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Title IX. - PARTNERSHIP CHAPTER 1 GENERAL PROVISIONS Art. 1767.

By the contract of partnership two or more persons bind themselves to contribute money, property, or industry to a common fund, with the intention of dividing the profits among themselves. Two or more persons may also form a partnership for the exercise of a profession. (1665a) Art. 1768. The partnership has a judicial personality separate and distinct from that of each of the partners, even in case of failure to comply with the requirements of Article 1772, first paragraph. (n) Art. 1769. In determining whether a partnership exists, these rules shall apply: (1) Except as provided by Article 1825, persons who are not partners as to each other are not partners as to third persons; (2) Co-ownership or co-possession does not of itself establish a partnership, whether such-co-owners or co-possessors do or do not share any profits made by the use of the property; (3) The sharing of gross returns does not of itself establish a partnership, whether or not the persons sharing them have a joint or common right or interest in any property from which the returns are derived; (4) The receipt by a person of a share of the profits of a business is prima facie evidence that he is a partner in the business, but no such inference shall be drawn if such profits were received in payment: (a) As a debt by installments or otherwise; (b) As wages of an employee or rent to a landlord; (c) As an annuity to a widow or representative of a deceased partner; (d) As interest on a loan, though the amount of payment vary with the profits of the business; (e) As the consideration for the sale of a goodwill of a business or other property by installments or otherwise. (n) Art. 1770. A partnership must have a lawful object or purpose, and must be established for the common benefit or interest of the partners. When an unlawful partnership is dissolved by a judicial decree, the profits shall be confiscated in favor of the State, without prejudice to the provisions of the Penal Code governing the confiscation of the instruments and effects of a crime. (1666a) Art. 1771. A partnership may be constituted in any form, except where immovable property or real rights are contributed thereto, in which case a public instrument shall be necessary. (1667a) Art. 1772. Every contract of partnership having a capital of three thousand pesos or more, in money or property, shall appear in a public instrument, which must be recorded in the Office of the Securities and Exchange Commission. Failure to comply with the requirements of the preceding paragraph shall not affect the liability of the partnership and the members thereof to third persons. (n) Art. 1773. A contract of partnership is void, whenever immovable property is contributed thereto, if an inventory of said property is not made, signed by the parties, and attached to the public instrument. (1668a)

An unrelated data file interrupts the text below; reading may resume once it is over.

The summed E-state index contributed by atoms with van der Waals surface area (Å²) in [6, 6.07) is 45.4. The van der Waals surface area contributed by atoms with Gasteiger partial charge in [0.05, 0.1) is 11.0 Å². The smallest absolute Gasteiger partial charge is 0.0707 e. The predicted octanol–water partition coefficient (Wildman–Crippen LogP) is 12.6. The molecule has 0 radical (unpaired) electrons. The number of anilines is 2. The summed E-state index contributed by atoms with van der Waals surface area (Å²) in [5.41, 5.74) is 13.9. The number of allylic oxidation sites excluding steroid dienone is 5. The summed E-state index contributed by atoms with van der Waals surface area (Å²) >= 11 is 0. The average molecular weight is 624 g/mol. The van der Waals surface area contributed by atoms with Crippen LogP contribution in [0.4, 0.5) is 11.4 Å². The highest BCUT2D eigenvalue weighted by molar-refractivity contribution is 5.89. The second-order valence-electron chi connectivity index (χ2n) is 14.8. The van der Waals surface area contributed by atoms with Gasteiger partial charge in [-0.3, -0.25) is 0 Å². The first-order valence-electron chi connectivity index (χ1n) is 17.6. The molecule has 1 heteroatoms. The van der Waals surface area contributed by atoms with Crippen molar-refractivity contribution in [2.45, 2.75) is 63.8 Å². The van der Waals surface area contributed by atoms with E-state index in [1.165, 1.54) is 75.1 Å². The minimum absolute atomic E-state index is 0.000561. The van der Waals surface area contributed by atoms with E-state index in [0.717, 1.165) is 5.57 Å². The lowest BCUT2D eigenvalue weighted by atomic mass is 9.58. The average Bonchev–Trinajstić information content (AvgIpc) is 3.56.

Art. 1774. Any immovable property or an interest therein may be acquired in the partnership name. Title so acquired can be conveyed only in the partnership name. (n) Art. 1775. Associations and societies, whose articles are kept secret among the members, and wherein any one of the members may contract in his own name with third persons, shall have no juridical personality, and shall be governed by the provisions relating to coownership. (1669) Art. 1776. As to its object, a partnership is either universal or particular. As regards the liability of the partners, a partnership may be general or limited. (1671a) Art. 1777. A universal partnership may refer to all the present property or to all the profits. (1672) Art. 1778. A partnership of all present property is that in which the partners contribute all the property which actually belongs to them to a common fund, with the intention of dividing the same among themselves, as well as all the profits which they may acquire therewith. (1673) Art. 1779. In a universal partnership of all present property, the property which belongs to each of the partners at the time of the constitution of the partnership, becomes the common property of all the partners, as well as all the profits which they may acquire therewith. A stipulation for the common enjoyment of any other profits may also be made; but the property which the partners may acquire subsequently by inheritance, legacy, or donation cannot be included in such stipulation, except the fruits thereof. (1674a) Art. 1780. A universal partnership of profits comprises all that the partners may acquire by their industry or work during the existence of the partnership. Movable or immovable property which each of the partners may possess at the time of the celebration of the contract shall continue to pertain exclusively to each, only the usufruct passing to the partnership. (1675) Art. 1781. Articles of universal partnership, entered into without specification of its nature, only constitute a universal partnership of profits. (1676) Art. 1782. Persons who are prohibited from giving each other any donation or advantage cannot enter into universal partnership. (1677) Art. 1783. A particular partnership has for its object determinate things, their use or fruits, or specific undertaking, or the exercise of a profession or vocation. (1678) LIM TONG LIM, petitioner, vs. PHILIPPINE FISHING GEAR INDUSTRIES, INC., respondent. DECISION PANGANIBAN, J.: A partnership may be deemed to exist among parties who agree to borrow money to pursue a business and to divide the profits or losses that may arise therefrom, even if it is shown that they have not contributed any capital of their own to a "common fund." Their contribution may be in the form of credit or industry, not necessarily cash or fixed assets. Being partners, they are all liable for debts incurred by or on behalf of the partnership. The liability for a contract entered into on behalf of an unincorporated association or ostensible corporation may lie in a person who may not have directly transacted on its behalf, but reaped benefits from that contract.